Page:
Betty Bryant: “Lotta Livin’”

April 19, 2024

We live in an age when octogenarians and nonagenarians in the music industry are delivering performances in recordings and concerts, in cabarets and jazz clubs that are equal (and at times superior) to their younger counterparts. Near the top of any list of these remarkable musical artists, would appear the name Betty Bryant.  She is a 94-year-old singer-pianist-composer-arranger, whose style, voice and songs conjure decades of smoke-filled (at least in earlier days) clubs and dives. She has just released her 14th album, Lotta Livin’ and it is an irresistible continuation of her remarkable legacy—as fresh, as saucy, as smart, and as captivating as anything she has given the world in the past. Beautifully overseen by executive producer Alan Eichler and producer Robert Kyle (who contributes tasty tenor sax, flute, and harmonica throughout), this recording is most definitely a keeper. 

Bryant gets things off to a rousing start with “Between the Devil and the Deep Blue Sea” (Harold Arlen, Ted Koehler) showcasing her sly, easygoing swing along with her masterful piano, peppered with engaging solos by Kyle on sax, Richard Simon on bass, and Kenny Elliott on drums. Keen-eared listeners might just catch “quotes” from “A Nightingale Sang in Berkley Square” and “Twisted” in the witty accompaniment. If you are not smiling by the end, you should check to make sure you are still breathing,

Bryant’s originals hold their own against the well-chosen covers, starting with the amusingly acid-tongued put down of “Put a Lid on It.”  Kyle’s flute along with the halting pulse of Bryant’s piano give Bobby Troup’s “Baby, Baby All the Time” a surprising and haunting vulnerability that transforms the song from its bluesy origins. Anyone missing the blues on that tune will be pleased with the singer’s own sizzling, slow-burn instrumental, “Blues to Get Started,” which follows. Staying in that traditional groove is “Chicken Wings,” the spoken lyric introduction growing into a spirited vocal, supported by classic harmonica backing. This is downhome, back-porch storytelling of a kind people don’t do anymore—people other than Betty Bryant that is. T-Bone Walker’s classic “Stormy Monday” could have been written for the singer; she luxuriates in the bluesy surroundings she creates, never pushing but just living in a world she allows us to visit.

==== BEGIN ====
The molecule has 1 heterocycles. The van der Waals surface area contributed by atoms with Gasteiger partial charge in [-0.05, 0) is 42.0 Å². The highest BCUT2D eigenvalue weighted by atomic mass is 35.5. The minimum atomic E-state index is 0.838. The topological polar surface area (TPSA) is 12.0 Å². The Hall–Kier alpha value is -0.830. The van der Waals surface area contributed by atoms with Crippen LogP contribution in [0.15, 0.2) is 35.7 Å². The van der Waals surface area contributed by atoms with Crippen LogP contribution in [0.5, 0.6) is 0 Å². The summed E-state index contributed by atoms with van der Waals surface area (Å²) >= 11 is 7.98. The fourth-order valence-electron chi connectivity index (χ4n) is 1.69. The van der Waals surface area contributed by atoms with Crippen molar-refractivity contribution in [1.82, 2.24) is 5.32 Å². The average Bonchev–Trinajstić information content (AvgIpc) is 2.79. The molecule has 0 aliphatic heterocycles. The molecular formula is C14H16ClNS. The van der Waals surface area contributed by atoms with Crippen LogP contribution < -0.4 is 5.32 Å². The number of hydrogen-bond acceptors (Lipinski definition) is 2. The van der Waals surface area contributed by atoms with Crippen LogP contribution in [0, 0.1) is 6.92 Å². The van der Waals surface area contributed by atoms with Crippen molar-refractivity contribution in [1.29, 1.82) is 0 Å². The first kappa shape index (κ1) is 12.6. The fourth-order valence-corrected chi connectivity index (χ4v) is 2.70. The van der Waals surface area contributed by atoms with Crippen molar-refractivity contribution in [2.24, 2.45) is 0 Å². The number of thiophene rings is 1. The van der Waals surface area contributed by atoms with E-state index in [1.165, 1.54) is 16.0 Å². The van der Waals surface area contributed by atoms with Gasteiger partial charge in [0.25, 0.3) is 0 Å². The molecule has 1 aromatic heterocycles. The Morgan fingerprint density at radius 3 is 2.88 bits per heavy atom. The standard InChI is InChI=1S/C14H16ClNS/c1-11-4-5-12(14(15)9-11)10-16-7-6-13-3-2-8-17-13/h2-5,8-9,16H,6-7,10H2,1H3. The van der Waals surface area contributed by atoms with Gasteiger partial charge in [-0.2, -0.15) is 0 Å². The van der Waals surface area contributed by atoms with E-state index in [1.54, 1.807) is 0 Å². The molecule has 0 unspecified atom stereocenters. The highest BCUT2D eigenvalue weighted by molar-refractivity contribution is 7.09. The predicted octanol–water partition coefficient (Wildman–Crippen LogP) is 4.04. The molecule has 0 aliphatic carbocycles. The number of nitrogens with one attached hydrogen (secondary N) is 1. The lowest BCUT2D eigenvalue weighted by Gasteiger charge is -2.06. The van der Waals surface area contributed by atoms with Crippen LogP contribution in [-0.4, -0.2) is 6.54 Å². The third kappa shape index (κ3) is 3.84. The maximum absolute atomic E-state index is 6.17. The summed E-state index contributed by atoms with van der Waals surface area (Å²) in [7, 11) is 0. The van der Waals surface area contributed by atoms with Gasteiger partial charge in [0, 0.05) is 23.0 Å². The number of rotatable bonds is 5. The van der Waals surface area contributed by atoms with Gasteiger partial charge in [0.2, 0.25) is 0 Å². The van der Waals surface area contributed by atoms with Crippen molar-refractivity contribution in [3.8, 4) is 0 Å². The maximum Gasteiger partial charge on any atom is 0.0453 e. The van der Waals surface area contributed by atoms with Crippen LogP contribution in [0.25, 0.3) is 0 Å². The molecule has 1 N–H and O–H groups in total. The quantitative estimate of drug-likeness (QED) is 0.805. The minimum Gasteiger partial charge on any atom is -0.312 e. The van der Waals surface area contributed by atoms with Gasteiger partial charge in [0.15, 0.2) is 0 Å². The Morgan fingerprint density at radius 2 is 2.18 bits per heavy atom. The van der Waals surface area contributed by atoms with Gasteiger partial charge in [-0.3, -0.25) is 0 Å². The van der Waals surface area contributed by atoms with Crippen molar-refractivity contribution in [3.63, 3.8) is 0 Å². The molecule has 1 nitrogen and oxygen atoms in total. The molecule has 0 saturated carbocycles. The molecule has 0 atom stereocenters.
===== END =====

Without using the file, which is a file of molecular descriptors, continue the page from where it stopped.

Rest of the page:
The humorous wordplay is deceptively simple in Bryant’s “Katydid” but the story it tells is irresistible; Yu Ooka’s guitar and Tony Guerrero’s trumpet stand out behind her witty vocal. The gently bossa rhythms of Kleber Jorge’s guitar caress the singers perfectly phrased take on the Ray Noble classic, “The Very Thought of You.” The delights of the album come to a close with “A Lot of Livin’ to Do” (Charles Strouse, Lee Adams, from Bye, Bye Birdie) that encapsulates the wonder, the style, the artistry, the humor and the wisdom of Betty Bryant. It delivers a lesson the years have taught her that she  wants us all to learn.

 I can’t wait to see what she gives us at 95!



About the Author

Gerry Geddes has conceived and directed a number of musical revues—including the Bistro- and MAC Award-winning "Monday in the Dark with George" and "Put On Your Saturday Suit-Words & Music by Jimmy Webb"—and directed many cabaret artists, including André De Shields, Helen Baldassare, Darius de Haas, and drag artist Julia Van Cartier. He directs "The David Drumgold Variety Show," currently in residence at Manhattan Movement & Arts Center, and has produced a number of recordings, including two Bistro-winning CDs. He’s taught vocal performance at The New School, NYU, and London’s Goldsmith’s College and continues to conduct private workshops and master classes. As a writer and critic, he has covered New York’s performing arts scene for over 40 years in both local and national publications; his lyrics have been sung by several cabaret and recording artists. Gerry is an artist in residence at Pangea, and a regular contributor to the podcast “Troubadours & Raconteurs.” He just completed a memoir of his life in NYC called “Didn’t I Ever Tell You This?”